The US Air Force has resumed reconnaissance flights in international airspace off North Korea, 11 days after a US plane was intercepted by North Korean fighters jets.
The Pentagon said its spy plane was on a routine mission
"Those flights have recommenced," said Admiral Thomas Fargo, the commander of US forces in the Pacific.
He added that "prudent measures" had been put in place to protect the flights.
The latest flight was not escorted by fighters but was monitored closely by airborne and ship radars, other US officials, speaking anonymously, told the Associated Press news agency.
The missions were suspended after the 2 March incident when four North Korean planes intercepted an unarmed and unescorted RC-135S aircraft over the Sea of Japan, about 150 miles (240 kilometres) off North Korea's coast.
That was the first such incident since 1969, and was seen by the US as a provocative action.
On Tuesday, the Pentagon said that that the fighters appeared to be trying to force the US plane to land in North Korea.
The announcement came hours after Washington warned that North Korea's nuclear programme may be much more advanced than previously thought.
Map shows range of Taepodong 1 missile, flown over Japan in 1998. Range 1,500-2,000 km, payload: 1,000 kg
Evidence that North Korea preparing flight test of Taepodong 2. Range up to 8,000 km (could reach western US)
Other missiles: Scud-B: Range 300 km, payload 1,000 kg
Scud-C: Range 500 km, payload 7600-800 kg
Scud-D (Nodong): Range 1,000-1,300 km, payload: 700-1,000 kg
Assistant Secretary of State James Kelly said that Pyongyang's uranium enrichment programme could be only months away from producing weapons-grade material.
North Korea has already re-started its Yongbyon nuclear reactor, which could soon be reprocessing nuclear fuel into plutonium - another way of making nuclear bombs.
The BBC's State Department correspondent Jon Leyne says experts believe the North could soon have a production line able to make up to a bomb a month.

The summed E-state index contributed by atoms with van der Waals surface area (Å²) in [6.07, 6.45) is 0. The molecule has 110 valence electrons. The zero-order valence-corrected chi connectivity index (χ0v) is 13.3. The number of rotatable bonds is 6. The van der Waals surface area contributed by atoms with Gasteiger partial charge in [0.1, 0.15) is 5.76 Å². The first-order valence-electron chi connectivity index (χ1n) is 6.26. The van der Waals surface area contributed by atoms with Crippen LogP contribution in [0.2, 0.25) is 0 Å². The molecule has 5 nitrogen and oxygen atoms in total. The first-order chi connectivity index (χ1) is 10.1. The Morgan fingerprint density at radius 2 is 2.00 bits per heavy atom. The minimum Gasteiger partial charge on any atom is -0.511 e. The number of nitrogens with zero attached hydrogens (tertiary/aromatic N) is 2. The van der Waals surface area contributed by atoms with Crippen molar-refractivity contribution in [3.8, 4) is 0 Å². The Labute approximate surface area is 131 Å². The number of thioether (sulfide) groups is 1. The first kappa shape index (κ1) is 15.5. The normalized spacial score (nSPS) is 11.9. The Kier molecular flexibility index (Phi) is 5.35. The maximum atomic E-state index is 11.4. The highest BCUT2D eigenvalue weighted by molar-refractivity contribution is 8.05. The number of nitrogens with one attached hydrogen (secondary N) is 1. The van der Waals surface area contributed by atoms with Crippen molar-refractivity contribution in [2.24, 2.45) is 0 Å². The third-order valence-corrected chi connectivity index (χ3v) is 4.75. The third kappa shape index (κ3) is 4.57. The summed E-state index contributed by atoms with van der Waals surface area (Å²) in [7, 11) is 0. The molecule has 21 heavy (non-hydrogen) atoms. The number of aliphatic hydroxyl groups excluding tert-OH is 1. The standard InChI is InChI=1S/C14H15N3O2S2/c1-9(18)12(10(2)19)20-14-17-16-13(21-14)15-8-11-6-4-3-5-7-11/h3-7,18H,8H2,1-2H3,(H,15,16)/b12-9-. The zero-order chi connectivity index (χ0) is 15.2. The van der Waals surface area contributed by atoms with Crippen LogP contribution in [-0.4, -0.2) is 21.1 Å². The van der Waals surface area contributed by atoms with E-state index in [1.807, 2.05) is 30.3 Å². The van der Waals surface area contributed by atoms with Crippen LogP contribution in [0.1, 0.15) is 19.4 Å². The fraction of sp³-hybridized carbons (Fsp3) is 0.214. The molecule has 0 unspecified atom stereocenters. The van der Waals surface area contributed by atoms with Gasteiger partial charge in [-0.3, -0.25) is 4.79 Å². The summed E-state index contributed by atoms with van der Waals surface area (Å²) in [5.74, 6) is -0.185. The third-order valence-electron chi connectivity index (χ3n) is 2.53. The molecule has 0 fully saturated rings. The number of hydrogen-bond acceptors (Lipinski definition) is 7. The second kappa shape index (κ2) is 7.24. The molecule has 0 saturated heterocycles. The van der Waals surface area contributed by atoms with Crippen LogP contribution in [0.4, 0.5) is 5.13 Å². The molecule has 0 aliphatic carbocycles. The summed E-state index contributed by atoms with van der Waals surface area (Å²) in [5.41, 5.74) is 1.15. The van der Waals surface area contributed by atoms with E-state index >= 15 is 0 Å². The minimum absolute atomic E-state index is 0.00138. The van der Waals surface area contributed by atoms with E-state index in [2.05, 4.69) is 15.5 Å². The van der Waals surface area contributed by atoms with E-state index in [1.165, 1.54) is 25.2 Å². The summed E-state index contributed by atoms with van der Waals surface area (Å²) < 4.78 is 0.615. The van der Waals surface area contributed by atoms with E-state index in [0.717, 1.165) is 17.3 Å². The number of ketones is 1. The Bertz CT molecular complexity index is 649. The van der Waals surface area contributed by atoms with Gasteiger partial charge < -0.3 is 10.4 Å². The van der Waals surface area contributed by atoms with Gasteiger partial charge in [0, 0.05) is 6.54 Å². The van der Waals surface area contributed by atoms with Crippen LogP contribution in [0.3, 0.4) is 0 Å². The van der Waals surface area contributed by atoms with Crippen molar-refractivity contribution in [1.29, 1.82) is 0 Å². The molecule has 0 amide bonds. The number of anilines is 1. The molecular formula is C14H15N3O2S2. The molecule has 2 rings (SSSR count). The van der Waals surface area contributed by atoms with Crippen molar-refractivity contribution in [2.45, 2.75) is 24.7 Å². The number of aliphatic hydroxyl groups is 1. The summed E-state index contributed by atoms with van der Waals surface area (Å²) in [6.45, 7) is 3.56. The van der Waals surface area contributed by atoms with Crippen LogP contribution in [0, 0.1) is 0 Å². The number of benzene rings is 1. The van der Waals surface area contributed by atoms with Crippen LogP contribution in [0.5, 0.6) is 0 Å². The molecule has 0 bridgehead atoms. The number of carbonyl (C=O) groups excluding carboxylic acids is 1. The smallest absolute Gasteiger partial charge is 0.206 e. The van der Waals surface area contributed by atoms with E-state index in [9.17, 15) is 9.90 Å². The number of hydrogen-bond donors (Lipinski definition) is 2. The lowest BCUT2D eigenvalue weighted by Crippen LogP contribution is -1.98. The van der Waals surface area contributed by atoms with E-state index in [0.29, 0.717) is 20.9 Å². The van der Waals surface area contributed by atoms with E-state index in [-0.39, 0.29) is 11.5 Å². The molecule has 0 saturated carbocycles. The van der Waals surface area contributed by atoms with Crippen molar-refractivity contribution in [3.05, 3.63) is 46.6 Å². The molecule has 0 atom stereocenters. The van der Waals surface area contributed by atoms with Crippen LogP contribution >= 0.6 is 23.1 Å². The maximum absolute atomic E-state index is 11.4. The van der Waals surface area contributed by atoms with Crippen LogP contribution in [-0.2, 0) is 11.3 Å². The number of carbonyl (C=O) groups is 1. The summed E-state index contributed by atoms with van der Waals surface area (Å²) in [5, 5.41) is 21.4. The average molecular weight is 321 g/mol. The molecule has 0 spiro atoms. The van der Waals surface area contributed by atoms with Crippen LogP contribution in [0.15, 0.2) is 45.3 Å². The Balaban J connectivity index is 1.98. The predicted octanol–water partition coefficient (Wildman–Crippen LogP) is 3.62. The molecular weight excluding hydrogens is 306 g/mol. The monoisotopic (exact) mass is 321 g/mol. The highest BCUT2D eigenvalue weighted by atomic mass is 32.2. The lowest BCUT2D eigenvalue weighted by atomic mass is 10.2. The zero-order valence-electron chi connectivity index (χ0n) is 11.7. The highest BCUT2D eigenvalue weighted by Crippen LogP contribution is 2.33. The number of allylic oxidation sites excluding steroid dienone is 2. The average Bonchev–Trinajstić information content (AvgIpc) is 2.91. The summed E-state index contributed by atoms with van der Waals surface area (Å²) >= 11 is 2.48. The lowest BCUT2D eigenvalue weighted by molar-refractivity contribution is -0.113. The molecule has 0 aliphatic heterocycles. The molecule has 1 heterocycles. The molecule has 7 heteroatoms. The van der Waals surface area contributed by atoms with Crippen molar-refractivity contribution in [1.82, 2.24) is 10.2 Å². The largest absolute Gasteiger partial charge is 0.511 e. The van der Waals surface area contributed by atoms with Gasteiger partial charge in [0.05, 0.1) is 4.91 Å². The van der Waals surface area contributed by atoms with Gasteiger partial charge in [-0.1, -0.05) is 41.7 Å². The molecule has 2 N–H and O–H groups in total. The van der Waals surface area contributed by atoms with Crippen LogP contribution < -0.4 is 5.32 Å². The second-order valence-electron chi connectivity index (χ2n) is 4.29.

On Thursday, Japanese newspapers reported that Pyongyang might be preparing to test-fire its Rodong ballistic missile, which has a range long enough to reach almost anywhere in Japan.
The Japanese Government played down the reports, saying it had "no specific information" on a possible launch.
Japan's defence agency confirmed that it had sent a surveillance warship closer to the Korean Peninsula, but insisted the deployment was part of regular patrol activities.
No direct talks
Mr Kelly confronted the North Koreans over the existence of a nuclear programme last October, the start of the latest crisis.
16 Oct: US says N Korea admits to a secret nuclear programme
14 Nov: US halts oil shipments to N Korea
22 Dec: N Korea removes monitoring devices at Yongbyon nuclear plant
31 Dec: UN nuclear inspectors forced to leave
10 Jan: N Korea pulls out of anti-nuclear treaty
12 Feb: IAEA refers issue to UN Security Council
27 Feb: US says Yongbyon reactor restarted
March 2: N Korean jets intercept US surveillance plane in international airspace
10 March: N Korea fires second missile into sea
On Wednesday, he admitted that most of Washington's allies in Asia were pressing for the US to acquiesce to Pyongyang's demands for direct talks with the North.
But Washington is sticking to its policy of pushing for multilateral talks, saying North Korea's nuclear ambitions concern the rest of the world, not just the US.
Mr Kelly there was little hope the North would meet US nuclear disarmament demands.
"There is not the slightest sign they [North Korea] have any interest in stopping," he said.
Meanwhile, South Korean President Roh Moo-Hyun has again called for "urgent" steps to resolve the nuclear crisis.
Mr Roh said on Thursday that resolving the standoff was his top priority, as another war on the Korean peninsula would reduce South Korea's prosperity to ashes in a moment.